Ian is dead. Do not misunderstand me. Ian walks around the city; he eats at Cipher’s; Ian sleeps in a comfortable well-coushioned bed, a somnus felicitatis I believe.
Yet Ian is dead.
He looks for good news and hopes for the best; he reads The Sun Times; he collects coupons for deals in Hispanic groceries in his small town of nilpolis. He does little of nothing, he wanders and scribbles and computes and saves and deletes, but Ian is dead. Ian cogitates just enough to lay a claim to thought; he reads The New Republic. He scoffs at political activism and growls at the inane ramblings of his local minister. He opines that life’s goal is pleasure and his means is intellect. He cheats on his wife and leers at his secretary. Ian is dead. He has published a few books and looks forward to his career as an academic; he reads original scripts and publishes minor articles in ever more minor journals like “The Diseased Muse" and “The Onus of Logos.” He enjoys playing with words, but he cannot be said to truly love any expression or thing. He owns an animal or two, but when one dies he may not notice its absence. He has given them names like “Blacky” and “Boots.” Ian has a wife who does not know him. She knits and cleans and watches television. She works in the evening and drinks heavily, though she knows not why and she will never know Ian because Ian is dead. And, of course she lives with Ian because she is dead as well.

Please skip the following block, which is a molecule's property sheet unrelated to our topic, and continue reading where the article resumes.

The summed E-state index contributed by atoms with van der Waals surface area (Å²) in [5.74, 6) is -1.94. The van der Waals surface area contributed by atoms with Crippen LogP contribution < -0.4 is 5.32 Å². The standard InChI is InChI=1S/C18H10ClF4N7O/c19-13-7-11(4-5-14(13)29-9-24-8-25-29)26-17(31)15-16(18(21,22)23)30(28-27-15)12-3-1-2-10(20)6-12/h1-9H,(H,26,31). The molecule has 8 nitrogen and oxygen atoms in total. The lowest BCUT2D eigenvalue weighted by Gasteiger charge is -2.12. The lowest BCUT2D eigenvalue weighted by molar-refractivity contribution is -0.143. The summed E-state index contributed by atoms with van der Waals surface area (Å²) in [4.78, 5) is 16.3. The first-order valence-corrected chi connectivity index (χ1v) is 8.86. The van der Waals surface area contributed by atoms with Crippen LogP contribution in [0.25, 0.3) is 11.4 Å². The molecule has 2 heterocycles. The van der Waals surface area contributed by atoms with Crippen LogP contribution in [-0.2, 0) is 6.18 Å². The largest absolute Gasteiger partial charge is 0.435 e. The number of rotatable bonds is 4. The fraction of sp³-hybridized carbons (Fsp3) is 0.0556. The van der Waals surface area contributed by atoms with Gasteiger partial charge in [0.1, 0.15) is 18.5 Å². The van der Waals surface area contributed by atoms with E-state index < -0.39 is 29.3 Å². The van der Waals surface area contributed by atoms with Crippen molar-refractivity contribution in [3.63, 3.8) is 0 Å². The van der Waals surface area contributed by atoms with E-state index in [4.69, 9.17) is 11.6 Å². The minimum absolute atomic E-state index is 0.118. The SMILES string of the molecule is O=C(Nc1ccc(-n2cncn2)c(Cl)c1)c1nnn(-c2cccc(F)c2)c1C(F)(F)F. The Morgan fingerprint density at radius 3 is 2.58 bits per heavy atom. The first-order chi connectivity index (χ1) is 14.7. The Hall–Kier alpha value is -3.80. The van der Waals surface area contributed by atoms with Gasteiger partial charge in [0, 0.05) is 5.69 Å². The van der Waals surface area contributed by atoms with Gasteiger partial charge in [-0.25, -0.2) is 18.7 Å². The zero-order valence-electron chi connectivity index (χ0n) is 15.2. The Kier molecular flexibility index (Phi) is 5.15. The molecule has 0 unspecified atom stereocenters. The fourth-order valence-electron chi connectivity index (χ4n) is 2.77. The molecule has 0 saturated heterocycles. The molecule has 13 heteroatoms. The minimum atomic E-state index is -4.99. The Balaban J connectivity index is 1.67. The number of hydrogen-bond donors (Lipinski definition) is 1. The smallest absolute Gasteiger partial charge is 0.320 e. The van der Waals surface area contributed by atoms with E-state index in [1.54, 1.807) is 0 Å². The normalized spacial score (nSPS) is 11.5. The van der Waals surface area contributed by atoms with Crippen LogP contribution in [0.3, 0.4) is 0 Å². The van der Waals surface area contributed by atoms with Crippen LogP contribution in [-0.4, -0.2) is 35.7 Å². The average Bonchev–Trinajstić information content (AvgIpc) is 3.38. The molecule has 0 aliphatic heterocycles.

- Kirk Shellko 2014